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The Illusion of the Illusion of Free Will

December 21st, 2009 · 57 Comments

I’ve written about this at some length before, but I want to quickly repeat the point because I keep seeing reader submissions to Andrew Sullivan’s running colloquy on free will that make a point to the effect that, whatever the metaphysical truth of the matter, we all have this “illusion of free will,” and ordinary people all act “as if” they have it. I think this is a confusion.

Suppose I look at a spoon in a glass of water, and note that while it appears to be bent, this is only an optical illusion. What do I mean? Well, it means I have a concept of what kind of visual experience I’d have if the spoon were actually bent, and that my perception corresponds to this, though I know that in the instance my perception is caused by the refractive properties of water, rather than anything unusual about the shape of the spoon. Some similar account works for illusions more generally: I have an idea of what it would look like if the magician really sawed his assistant in half, and he manages to approximate my concept without actually doing it.  How would this work in the case of (radically contracausal) free will? If we don’t have it, after all, this is presumably not a recent development. If we haven’t got the genuine article, then we have no point of reference for what it would  subjectively be like (if anything) to have it.

I think people who talk like this usually mean  a few related things. For one, ordinary decisionmaking does not seem like other kinds of “unfree” action—doing something by reflex or under hypnosis, maybe. Also, we’re no more directly aware of the neural underpinnings of our decisionmaking than we are of, say, our sensory processing. And of course, we aren’t aware of what the results of our deliberation will be in advance—otherwise, why deliberate?—so they will be necessarily “open ended” in that sense. But to call these things an “illusion of free will” just seems like a mistake.  It is as if someone had told me for the first time about subatomic theory, and I mused that I nevertheless have this illusion of a solid desk chair, when after all, it is really these clouds of quarks and whatnot. And this would be silly: The parameters of “solid” and “desk chair” are given by ordinary life, and within those bounds the chair is exactly as solid as it ever was. A theory about the microstructure of the chair could not be in conflict with, or prove “illusory,” my ordinary perceptions,  because they were not perceptions of the microstructure in the first place.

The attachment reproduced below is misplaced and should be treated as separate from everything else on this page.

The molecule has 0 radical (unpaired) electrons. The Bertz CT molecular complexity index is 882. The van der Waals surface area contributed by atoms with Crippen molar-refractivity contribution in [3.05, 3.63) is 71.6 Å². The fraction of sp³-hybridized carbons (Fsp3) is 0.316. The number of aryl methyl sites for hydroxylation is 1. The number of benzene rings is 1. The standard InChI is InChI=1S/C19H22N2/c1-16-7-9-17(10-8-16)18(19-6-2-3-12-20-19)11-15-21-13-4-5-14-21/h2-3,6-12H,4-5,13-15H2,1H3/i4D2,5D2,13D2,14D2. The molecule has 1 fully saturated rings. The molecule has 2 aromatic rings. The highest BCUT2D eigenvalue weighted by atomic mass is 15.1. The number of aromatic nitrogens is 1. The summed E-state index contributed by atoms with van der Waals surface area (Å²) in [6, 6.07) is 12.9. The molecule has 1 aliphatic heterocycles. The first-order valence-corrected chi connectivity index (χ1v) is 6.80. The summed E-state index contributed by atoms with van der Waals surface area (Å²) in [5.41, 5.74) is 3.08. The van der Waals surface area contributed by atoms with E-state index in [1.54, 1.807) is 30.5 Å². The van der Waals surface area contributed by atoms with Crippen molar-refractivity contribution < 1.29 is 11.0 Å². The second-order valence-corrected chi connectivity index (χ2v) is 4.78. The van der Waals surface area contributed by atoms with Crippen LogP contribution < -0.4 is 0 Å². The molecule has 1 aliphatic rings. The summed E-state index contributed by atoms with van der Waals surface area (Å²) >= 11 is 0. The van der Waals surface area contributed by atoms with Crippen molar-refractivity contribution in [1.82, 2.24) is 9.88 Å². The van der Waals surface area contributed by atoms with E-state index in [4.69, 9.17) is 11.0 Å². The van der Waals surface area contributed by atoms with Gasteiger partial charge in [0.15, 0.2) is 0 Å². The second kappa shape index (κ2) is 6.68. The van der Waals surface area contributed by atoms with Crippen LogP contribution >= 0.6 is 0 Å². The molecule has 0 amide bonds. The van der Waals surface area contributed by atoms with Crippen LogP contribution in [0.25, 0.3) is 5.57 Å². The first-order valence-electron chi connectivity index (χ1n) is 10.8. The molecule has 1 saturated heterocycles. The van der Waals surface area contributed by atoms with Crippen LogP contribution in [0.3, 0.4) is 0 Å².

The same goes for claims that we “act as if” we are free, or “cannot help talking as though” we were free.  What does that mean? That when I decide what to have for breakfast, I must simultaneously represent to myself a metaphysical theory about the nature of consciousness and human agency? Clearly not. Is it that our language is riddled with talk like “if I were to do so-and-so,” in which it’s implicit that multiple courses of action are live options? But as one of Andrew’s commenters points out, we use “if” talk constantly in cases where there’s epistemic uncertainty about things everybody thinks are determined by ordinary causal processes: “If it rains tomorrow, we’ll have to cancel the picnic.” And again, if we don’t have contracausal free will, then we talk and act exactly “as if” we are beings without that strange property, since evidently this is just how such beings act. What is really meant by this is that Western thinkers have ginned up a bunch of metaphysical theories that implicate terms like “if” and “ought” and “choice,” and then import the theoretical baggage back in to our ordinary use of the terms. But our use predates our theorizing. “Choice” and “if” are not like, say, “phlogiston”—derived from a theory and rendered conversationally obsolete when we discover that the theory is mistaken and the term extensionless. When we try to explain what we “mean” by the word “could,” that explanation or definition is really a further act of interpretation of our linguistic practice. We sometimes misleadingly say our ordinary way of talking about choice “assumes” or “presupposes” some theory implicitly, but we cannot literally believe that toddlers must have consciously formulated a position on the nature of human choice before they are able to begin using such terms. (Nobody, I hope, will suggest instead that we should believe the toddler subconsciously holds the theory, whatever that would look like.) There’s nothing contradictory or incongruous about continuing the practice after you’ve decided a particular interpretation of it is wrong.